At the time, I'd read several other books by Kingsolver, and for some reason, I didn't enjoy The Poisonwood Bible. Since that time, I've remembered that--though I love Kingsolver--this book was my least favorite of hers. What was I thinking?! This novel blew me away.
"Everything you're sure is right can be wrong in another place" (505).
It's the story of the Prices, a missionary family from the Southern United States who travel to the Congo in 1959, completely unprepared for what they'll find. The women are the true stars of this narrative: mother Orleanna and the family's four daughters are dragged along by patriarch Nathan. The narrative alternates between those five distinct female characters--I could not believe how unique each voice was. I didn't even need the chapter headers to know who was speaking.
The book, which covers decades, is wide ranging. Nathan, determined to convert the Congolese, can hear no voice and see no perspective but his own. He is both a realistic character and a symbol for the colonialism that has intruded on the Congo--first the Belgians, who maintain a presence despite their official surrender, and then the British, Americans, and Soviets, who each seek to maintain influence so they can take advantage of the country's resources.
Nathan's family initially is so focused on the life they left that they can't see their own situation or the lives of those around them clearly. But as they continue to live in the Congo, they come to understand the type of power they lack and the ways that they can work around that absence to assert their independence in spite of it.
Coming to know each woman here was my favorite part of this book--Kingsolver is such an amazing writer (I was employing my book darts liberally!), and though I found gorgeous sentences and thought-provoking ideas everywhere, I never confused Rachel's vanity and superficiality with Leah's toughness and determination to do what's right, or Ruth May's attempts to escape her birth-order fate as the youngest to move ahead with Adah's brilliant--and silent--determination to opt out of the demoralizingly mundane daily life of her family. Orleanna narrates her sections from decades after the Prices have left the Congo, and her reflection of what she lost and, perhaps, gained there gives her sections a resonance that is both painful and keen.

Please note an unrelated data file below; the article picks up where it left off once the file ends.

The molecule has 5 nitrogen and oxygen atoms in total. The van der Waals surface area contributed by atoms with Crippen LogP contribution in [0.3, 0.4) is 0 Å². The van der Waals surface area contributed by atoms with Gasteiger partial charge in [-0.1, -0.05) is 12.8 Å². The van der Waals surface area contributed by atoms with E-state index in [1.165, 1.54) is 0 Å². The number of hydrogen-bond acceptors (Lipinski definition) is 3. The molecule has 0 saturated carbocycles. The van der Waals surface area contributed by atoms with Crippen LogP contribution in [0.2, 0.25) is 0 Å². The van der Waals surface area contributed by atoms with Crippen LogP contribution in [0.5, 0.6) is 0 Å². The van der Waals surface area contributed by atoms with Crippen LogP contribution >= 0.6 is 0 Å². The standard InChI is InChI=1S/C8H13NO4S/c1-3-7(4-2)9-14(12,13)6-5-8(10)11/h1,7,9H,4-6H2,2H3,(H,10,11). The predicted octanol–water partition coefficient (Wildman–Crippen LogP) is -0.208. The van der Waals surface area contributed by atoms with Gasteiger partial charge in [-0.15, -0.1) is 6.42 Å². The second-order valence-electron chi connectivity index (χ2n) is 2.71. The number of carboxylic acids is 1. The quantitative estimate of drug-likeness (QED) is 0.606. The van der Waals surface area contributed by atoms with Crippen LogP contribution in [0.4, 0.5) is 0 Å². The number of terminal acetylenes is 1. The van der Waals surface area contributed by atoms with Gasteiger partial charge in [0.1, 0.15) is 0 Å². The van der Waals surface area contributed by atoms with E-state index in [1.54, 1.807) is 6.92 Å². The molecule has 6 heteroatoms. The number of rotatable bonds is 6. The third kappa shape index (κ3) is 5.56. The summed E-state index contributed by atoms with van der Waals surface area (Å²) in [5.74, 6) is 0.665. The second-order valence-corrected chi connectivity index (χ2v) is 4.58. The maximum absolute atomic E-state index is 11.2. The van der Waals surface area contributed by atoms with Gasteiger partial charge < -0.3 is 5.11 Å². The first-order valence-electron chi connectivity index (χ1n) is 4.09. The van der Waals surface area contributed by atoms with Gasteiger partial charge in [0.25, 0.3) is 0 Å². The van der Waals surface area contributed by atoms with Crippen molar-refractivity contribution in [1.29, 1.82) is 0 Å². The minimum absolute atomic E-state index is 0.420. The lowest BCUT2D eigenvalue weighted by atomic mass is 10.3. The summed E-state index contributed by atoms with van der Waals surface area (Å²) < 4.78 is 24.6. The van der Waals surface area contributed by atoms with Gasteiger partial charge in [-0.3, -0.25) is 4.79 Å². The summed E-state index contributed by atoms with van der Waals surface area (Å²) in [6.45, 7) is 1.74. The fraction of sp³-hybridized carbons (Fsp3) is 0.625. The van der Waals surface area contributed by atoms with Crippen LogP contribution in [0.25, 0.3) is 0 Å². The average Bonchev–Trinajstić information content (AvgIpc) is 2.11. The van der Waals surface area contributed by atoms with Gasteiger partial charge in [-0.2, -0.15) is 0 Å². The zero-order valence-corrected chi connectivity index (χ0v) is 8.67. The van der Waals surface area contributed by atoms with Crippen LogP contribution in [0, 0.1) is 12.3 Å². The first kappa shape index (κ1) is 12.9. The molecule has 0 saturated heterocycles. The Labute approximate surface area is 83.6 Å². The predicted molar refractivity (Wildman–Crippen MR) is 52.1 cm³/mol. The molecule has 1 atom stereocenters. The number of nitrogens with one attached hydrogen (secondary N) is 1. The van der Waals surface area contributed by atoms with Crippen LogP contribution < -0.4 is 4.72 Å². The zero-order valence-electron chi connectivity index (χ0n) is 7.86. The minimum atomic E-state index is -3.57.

"There is not justice in this world. Father, forgive me wherever you are, but this world has brought one vile abomination after another down on the heads of the gentle, and I'll not live to see the meek inherit anything. What there is in this world, I think, is a tendency for human errors to level themselves like water throughout their sphere of influence. That's pretty much the whole of what I can say, looking back. There's the possibility of balance. Unbearable burdens that the world somehow does bear with a certain grace" (522).
Most of all, there's a beautiful sense of place here. Kingsolver--through research and travel to other parts of Africa (as she explains in her Author's Note)--communicates the brutality and eminence of nature, the ways that despite the Prices' attempts to control their world, it doesn't take long for the land of the Congo to erase the evidence of their existence. I could not have loved this book more, and I'm so glad to have the chance to be reminded, once again, that we never read the same book twice, that as we change, our responses to and understandings of the books we read necessarily change as well.
I'm Jen Moyers, co-host of the Unabridged Podcast and an English teacher.